Derek Lowe, time off, and adjustments


(Jim McIsaac/Getty Images)

Last night’s win over the Rangers was headlined by Nick Swisher‘s grand slam and David Phelps‘ impressive return to the rotation, but new pickup Derek Lowe capped things off with a four-inning save to spare his bullpen mates. The veteran right-hander was flat out released by the Indians last week after two disastrous months — seriously, look how bad they were — but he made a strong first impression on the Yankees’ faithful with his sinker, changeup, and slider in the four scoreless frames. It was his first save since 2001.

As much as we want to think that a simple change of scenery can lead to improved performance, that almost never is the case. A lot of work goes on behind the scenes, and prior to yesterday’s game Lowe spoke about the work he did during the 12 days between being designated for assignment by Cleveland and signing with the Yankees. I trimmed some of the fat out of quotes, but otherwise they come courtesy of Chad Jennings and Brad Lewis

“(Getting designated for assignment) was actually a blessing in a way to be able to go back down to Fort Myers and work with the guy I normally always work with and get straightened out. I called (agent Scott Boras) last Wednesday and said, ‘I feel good enough to be able to go back and pitch the way I should.’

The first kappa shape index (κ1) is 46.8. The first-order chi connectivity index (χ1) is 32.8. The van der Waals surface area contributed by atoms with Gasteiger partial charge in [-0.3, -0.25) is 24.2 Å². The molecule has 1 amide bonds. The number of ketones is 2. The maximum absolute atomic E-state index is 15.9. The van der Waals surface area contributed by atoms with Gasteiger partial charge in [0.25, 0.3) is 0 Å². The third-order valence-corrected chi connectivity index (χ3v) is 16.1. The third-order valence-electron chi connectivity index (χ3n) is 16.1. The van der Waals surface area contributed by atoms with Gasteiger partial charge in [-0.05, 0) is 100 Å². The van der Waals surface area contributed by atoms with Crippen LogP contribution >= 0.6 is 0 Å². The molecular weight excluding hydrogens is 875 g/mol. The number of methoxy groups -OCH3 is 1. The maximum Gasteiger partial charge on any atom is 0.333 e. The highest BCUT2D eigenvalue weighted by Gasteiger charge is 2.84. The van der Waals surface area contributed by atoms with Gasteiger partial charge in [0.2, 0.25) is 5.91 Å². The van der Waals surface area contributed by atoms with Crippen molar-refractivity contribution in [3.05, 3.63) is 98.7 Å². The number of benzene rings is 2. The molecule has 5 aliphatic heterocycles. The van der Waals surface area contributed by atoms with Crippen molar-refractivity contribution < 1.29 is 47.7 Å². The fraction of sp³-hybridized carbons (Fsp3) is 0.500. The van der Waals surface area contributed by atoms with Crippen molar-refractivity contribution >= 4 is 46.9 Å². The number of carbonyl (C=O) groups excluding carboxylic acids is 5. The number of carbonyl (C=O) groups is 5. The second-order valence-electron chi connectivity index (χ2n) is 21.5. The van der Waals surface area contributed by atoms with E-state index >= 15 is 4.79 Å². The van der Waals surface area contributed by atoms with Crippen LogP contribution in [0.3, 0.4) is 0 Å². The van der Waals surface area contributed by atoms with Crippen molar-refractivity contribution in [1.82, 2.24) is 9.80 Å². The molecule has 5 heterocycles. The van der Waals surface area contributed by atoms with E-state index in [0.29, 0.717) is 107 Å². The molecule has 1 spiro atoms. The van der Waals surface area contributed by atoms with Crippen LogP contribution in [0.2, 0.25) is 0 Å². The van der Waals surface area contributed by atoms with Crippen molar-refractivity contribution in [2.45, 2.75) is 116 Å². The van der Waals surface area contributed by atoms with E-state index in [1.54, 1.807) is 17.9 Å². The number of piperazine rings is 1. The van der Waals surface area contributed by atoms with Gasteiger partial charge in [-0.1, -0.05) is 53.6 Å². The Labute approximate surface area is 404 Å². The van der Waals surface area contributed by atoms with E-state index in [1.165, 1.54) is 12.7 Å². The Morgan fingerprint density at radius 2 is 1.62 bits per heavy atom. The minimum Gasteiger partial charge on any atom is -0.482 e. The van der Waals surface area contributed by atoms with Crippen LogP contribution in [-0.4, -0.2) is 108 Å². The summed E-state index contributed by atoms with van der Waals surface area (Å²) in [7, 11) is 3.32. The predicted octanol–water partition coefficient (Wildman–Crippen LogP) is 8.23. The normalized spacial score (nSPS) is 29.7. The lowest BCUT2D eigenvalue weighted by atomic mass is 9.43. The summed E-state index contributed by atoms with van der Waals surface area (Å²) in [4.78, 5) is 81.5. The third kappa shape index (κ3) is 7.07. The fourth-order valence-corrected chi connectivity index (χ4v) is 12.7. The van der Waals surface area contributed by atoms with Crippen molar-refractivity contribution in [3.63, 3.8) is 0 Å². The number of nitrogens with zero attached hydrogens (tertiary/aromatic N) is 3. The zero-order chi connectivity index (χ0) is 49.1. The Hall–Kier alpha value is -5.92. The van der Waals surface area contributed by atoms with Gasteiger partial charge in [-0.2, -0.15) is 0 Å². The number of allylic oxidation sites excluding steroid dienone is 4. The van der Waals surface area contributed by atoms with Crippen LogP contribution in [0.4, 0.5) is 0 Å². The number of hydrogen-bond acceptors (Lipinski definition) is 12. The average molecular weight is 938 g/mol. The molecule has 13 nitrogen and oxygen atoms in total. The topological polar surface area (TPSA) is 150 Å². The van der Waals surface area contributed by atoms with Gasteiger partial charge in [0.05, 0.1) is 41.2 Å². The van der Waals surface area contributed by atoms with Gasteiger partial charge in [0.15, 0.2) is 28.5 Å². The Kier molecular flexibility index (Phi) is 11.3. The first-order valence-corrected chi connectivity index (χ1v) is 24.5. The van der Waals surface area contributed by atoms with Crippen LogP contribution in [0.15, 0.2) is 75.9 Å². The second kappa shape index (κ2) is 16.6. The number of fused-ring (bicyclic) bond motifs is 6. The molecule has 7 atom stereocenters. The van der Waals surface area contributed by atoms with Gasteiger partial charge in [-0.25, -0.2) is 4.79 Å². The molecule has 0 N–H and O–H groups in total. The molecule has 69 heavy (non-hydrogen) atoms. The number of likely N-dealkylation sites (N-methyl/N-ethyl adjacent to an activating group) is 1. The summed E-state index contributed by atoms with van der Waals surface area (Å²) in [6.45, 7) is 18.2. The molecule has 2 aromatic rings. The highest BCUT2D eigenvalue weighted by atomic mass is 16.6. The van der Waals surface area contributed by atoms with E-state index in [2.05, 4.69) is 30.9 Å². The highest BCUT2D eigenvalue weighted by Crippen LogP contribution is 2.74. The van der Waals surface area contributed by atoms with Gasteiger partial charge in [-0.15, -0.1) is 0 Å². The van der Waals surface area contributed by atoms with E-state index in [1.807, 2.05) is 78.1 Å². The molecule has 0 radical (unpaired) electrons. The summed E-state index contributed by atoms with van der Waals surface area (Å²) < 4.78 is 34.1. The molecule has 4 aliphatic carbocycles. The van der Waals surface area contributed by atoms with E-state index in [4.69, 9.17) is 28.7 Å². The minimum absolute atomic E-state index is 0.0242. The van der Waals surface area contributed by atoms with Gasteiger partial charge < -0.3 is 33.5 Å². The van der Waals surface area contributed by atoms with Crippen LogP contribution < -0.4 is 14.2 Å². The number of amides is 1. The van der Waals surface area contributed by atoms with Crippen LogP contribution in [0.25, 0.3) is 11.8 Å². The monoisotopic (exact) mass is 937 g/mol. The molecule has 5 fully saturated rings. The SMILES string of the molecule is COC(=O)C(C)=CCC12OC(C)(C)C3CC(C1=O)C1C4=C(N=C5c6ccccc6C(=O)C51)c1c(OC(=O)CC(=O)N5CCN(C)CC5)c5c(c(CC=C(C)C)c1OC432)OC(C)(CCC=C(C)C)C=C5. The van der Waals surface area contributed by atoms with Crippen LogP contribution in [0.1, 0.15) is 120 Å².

“When you lose your deception, you’re in a world of hurt. I had to get back to hiding the ball better … I’m a huge tinkerer. I have done it my whole career. I try to fix things mechanically, and one little tinker turns into two, turns in to — basically, you almost get lost. I’ve done it my whole career. Sometimes it works and sometimes it doesn’t … I literally said, ‘I need a repeatable delivery.’ There were some obvious glaring things I even knew that I was doing, that (since-fired Indians pitching coach) Scott Radinsky knew I was doing, but the side sessions weren’t long enough to fix it … It was great to be able to spend two or three hours really understanding what you were doing wrong and how to correct it … I’ve always been a tinkerer, so it doesn’t take a long time. It takes a good two or three days of hard work getting back right, looking at video and realizing what you have to do.”